The Two Noble Kinsmen


Text

Act I
Act II
Act III
Act IV
Act V

Enter Doctor, Gaoler, and Wooer in habit of Palamon
habit (n.) 1 dress, clothing, costume See Topics: Frequency count


DOCTOR

Has this advice I told you done any good upon her?


WOOER

O, very much. The maids that kept her company

Have half persuaded her that I am Palamon;

Within this half hour she came smiling to me,

And asked me what I would eat, and when I would kiss her.

I told her, presently, and kissed her twice.
presently (adv.) 1 immediately, instantly, at once See Topics: Frequency count


DOCTOR

'Twas well done; twenty times had been far better,

For there the cure lies mainly.
mainly (adv.) 2 entirely, completely, totally


WOOER

                         Then she told me

She would watch with me tonight, for well she knew
watch (v.) 1 stay awake, keep vigil

What hour my fit would take me.
fit (n.) 1 fever, attack, seizure


DOCTOR

                         Let her do so,

And when your fit comes, fit her home, and presently.
fit (v.) 4 supply [with what is fit], satisfy
home (adv.) 1 fully, thoroughly, unsparingly
presently (adv.) 1 immediately, instantly, at once See Topics: Frequency count


WOOER

She would have me sing.


DOCTOR

                         You did so?


WOOER

                                                         No.


DOCTOR

'Twas very ill done, then;
ill (adv.) 1 badly, adversely, unfavourably See Topics: Frequency count

You should observe her every way.
observe (v.) 1 humour, gratify, indulge


WOOER

                         Alas,

I have no voice, sir, to confirm her that way.
confirm (v.) encourage, strengthen, make firm


DOCTOR

That's all one, if ye make a noise.
all is one; that's / it's all one it makes no difference, it's one and the same, it doesn't matter See Topics: Discourse markers
if (conj.) 1 as long as

If she entreat again, do anything;

Lie with her if she ask you.


GAOLER

                         Ho there, doctor!


DOCTOR

Yes, in the way of cure.


GAOLER

                         But first, by your leave,

I'th' way of honesty.
honesty (n.) 1 virtue, chastity
niceness (n.) coyness, fastidiousness, excessive scruple


DOCTOR

                         That's but a niceness.

Ne'er cast your child away for honesty;
cast away (v.) 2 ruin, waste carelessly, squander
honesty (n.) 1 virtue, chastity

Cure her first this way, then if she will be honest,
honest (adj.) 1 chaste, pure, virtuous

She has the path before her.
path (n.) way, course of action


GAOLER

                         Thank ye, doctor.


DOCTOR

Pray bring her in and let's see how she is.


GAOLER

I will, and tell her her Palamon stays for her.
stay for (v.) wait for, await

But, doctor, methinks you are i'th' wrong still.

Exit
methinks(t), methought(s) (v.) it seems /seemed to me See Topics: Frequency count


DOCTOR

                         Go, go.

You fathers are fine fools! Her honesty?
honesty (n.) 1 virtue, chastity

An we should give her physic till we find that –
physic (n.) 1 medicine, healing, treatment See Topics: Frequency count


WOOER

Why, do you think she is not honest, sir?
honest (adj.) 1 chaste, pure, virtuous


DOCTOR

How old is she?


WOOER

                         She's eighteen.


DOCTOR

                                                         She may be –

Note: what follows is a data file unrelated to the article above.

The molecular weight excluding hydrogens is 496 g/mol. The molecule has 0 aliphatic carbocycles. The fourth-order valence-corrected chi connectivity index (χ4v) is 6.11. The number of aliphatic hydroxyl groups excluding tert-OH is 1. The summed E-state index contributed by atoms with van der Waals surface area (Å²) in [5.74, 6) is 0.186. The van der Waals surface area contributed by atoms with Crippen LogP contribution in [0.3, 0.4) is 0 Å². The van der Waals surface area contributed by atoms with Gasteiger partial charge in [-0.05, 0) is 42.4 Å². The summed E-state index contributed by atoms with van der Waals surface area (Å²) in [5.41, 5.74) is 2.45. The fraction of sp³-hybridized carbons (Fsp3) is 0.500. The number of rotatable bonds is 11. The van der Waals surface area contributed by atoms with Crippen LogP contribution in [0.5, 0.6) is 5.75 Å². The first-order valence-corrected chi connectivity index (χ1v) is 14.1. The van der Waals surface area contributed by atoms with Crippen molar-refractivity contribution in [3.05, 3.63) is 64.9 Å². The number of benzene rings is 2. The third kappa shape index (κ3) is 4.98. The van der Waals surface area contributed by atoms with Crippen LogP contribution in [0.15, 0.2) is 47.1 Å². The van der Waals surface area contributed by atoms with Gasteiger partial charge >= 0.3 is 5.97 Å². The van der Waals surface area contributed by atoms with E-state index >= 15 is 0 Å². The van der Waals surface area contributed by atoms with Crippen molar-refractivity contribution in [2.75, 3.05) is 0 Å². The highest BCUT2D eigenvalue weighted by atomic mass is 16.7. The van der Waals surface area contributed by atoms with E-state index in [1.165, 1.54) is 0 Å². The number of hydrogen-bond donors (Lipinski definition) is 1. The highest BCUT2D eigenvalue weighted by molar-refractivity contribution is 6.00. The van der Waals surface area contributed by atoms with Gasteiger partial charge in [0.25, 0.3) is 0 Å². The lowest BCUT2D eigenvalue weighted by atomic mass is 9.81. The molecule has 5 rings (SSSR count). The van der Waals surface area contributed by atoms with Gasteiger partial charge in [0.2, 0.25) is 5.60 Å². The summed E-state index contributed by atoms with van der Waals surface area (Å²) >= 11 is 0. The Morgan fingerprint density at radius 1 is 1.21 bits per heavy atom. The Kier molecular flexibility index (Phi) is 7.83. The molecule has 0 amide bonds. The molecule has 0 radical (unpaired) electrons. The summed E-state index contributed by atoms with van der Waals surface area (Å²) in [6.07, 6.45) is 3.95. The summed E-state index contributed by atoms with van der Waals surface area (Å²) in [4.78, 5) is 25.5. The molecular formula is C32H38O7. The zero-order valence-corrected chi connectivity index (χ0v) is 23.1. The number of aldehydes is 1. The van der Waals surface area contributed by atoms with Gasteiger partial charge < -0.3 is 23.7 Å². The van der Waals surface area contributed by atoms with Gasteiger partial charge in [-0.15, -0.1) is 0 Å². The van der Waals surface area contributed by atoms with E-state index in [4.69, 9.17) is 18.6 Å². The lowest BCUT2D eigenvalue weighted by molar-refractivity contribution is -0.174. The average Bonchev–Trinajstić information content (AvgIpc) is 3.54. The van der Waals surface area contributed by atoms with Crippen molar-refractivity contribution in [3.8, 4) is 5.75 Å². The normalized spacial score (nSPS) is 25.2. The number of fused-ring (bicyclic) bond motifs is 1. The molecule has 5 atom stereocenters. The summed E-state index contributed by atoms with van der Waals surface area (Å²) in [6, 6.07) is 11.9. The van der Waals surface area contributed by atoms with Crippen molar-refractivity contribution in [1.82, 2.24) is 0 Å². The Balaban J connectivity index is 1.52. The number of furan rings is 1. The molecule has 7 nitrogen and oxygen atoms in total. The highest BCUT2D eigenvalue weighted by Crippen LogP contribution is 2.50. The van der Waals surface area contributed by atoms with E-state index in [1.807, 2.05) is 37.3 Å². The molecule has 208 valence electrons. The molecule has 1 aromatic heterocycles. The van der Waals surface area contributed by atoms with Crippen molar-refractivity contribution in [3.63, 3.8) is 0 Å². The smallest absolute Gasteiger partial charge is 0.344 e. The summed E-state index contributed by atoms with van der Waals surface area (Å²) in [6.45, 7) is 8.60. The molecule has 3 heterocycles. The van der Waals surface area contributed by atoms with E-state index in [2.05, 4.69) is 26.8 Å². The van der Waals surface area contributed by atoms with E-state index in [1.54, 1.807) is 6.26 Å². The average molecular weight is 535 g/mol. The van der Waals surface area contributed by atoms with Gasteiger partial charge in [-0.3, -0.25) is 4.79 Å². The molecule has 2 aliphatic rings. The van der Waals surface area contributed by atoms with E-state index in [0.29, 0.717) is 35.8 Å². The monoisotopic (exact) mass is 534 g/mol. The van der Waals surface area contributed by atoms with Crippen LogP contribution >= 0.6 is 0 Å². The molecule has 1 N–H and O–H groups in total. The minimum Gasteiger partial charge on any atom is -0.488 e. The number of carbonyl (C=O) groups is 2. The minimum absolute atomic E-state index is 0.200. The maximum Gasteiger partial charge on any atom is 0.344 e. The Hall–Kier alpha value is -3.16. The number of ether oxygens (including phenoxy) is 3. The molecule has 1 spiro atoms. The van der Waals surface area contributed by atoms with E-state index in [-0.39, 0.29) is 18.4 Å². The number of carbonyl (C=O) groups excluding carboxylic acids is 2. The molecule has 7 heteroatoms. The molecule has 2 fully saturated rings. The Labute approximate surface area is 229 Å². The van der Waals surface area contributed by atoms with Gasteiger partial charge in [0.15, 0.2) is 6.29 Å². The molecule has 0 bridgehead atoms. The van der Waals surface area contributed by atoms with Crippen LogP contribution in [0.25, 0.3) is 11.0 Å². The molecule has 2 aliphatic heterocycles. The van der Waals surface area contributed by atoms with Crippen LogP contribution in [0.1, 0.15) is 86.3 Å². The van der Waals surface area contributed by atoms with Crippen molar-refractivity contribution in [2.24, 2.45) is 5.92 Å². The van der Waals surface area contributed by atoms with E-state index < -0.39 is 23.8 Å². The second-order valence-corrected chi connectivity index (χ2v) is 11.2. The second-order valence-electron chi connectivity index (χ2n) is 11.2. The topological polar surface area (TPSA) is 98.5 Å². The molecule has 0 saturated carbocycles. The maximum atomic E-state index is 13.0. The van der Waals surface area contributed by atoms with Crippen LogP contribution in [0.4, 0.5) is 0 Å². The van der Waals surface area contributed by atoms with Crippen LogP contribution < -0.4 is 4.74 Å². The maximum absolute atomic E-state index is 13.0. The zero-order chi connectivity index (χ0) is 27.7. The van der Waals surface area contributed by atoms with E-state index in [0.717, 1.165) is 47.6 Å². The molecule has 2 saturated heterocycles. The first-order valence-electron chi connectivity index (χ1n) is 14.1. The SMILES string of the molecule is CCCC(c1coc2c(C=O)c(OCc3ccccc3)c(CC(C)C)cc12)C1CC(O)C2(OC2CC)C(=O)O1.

But that's all one, 'tis nothing to our purpose.
all is one; that's / it's all one it makes no difference, it's one and the same, it doesn't matter See Topics: Discourse markers
nothing (n.) 3 insignificance, unimportance, triviality
purpose (n.) 1 intention, aim, plan See Topics: Frequency count

Whate'er her father says, if you perceive

Her mood inclining that way that I spoke of,

Videlicet, the way of flesh – you have me?
have (v.) 1 understand, grasp, comprehend


WOOER

Yet very well, sir.


DOCTOR

                         Please her appetite,

And do it home; it cures her ipso facto
home (adv.) 1 fully, thoroughly, unsparingly
ipso... by itself See Topics: Latin

The melancholy humour that infects her.
humour (n.) 1 mood, disposition, frame of mind, temperament [as determined by bodily fluids] See Topics: Frequency count


WOOER

I am of your mind, doctor.

Enter Gaoler, Gaoler's Daughter, and her maid


DOCTOR

You'll find it so. She comes; pray humour her.


GAOLER

Come, your love Palamon stays for you, child,

And has done this long hour, to visit you.


DAUGHTER

I thank him for his gentle patience;
gentle (adj.) 2 courteous, friendly, kind

He's a kind gentleman, and I am much bound to him.
bound (adj.) 1 obliged, indebted, under an obligation

Did you ne'er see the horse he gave me?


GAOLER

                         Yes.


DAUGHTER

How do you like him?
fair (adj.) 1 handsome, good-looking, beautiful


GAOLER

                         He's a very fair one.


DAUGHTER

You never saw him dance?


GAOLER

                         No.


DAUGHTER

                                                         I have often.

He dances very finely, very comely,
comely (adv.) gracefully, fittingly, decorously

And for a jig, come cut and long tail to him,
come cut and long tail [whether a horse or dog has its tail docked or not] whatever happens, come what may

He turns ye like a top.


GAOLER

                         That's fine indeed.


DAUGHTER

He'll dance the morris twenty mile an hour,
morris (n.) morris dance

And that will founder the best hobby-horse,
founder (v.) make lame, cause to break down

If I have any skill, in all the parish;
skill (n.) 3 judgement, knowledge, common sense

And gallops to the tune of ‘ Light o' Love.’

What think you of this horse?
virtue (n.) 1 quality, accomplishment, ability


GAOLER

                         Having these virtues,

I think he might be brought to play at tennis.
bring (v.) 4 train, bring up, rear


DAUGHTER

Alas, that's nothing.


GAOLER

                         Can he write and read too?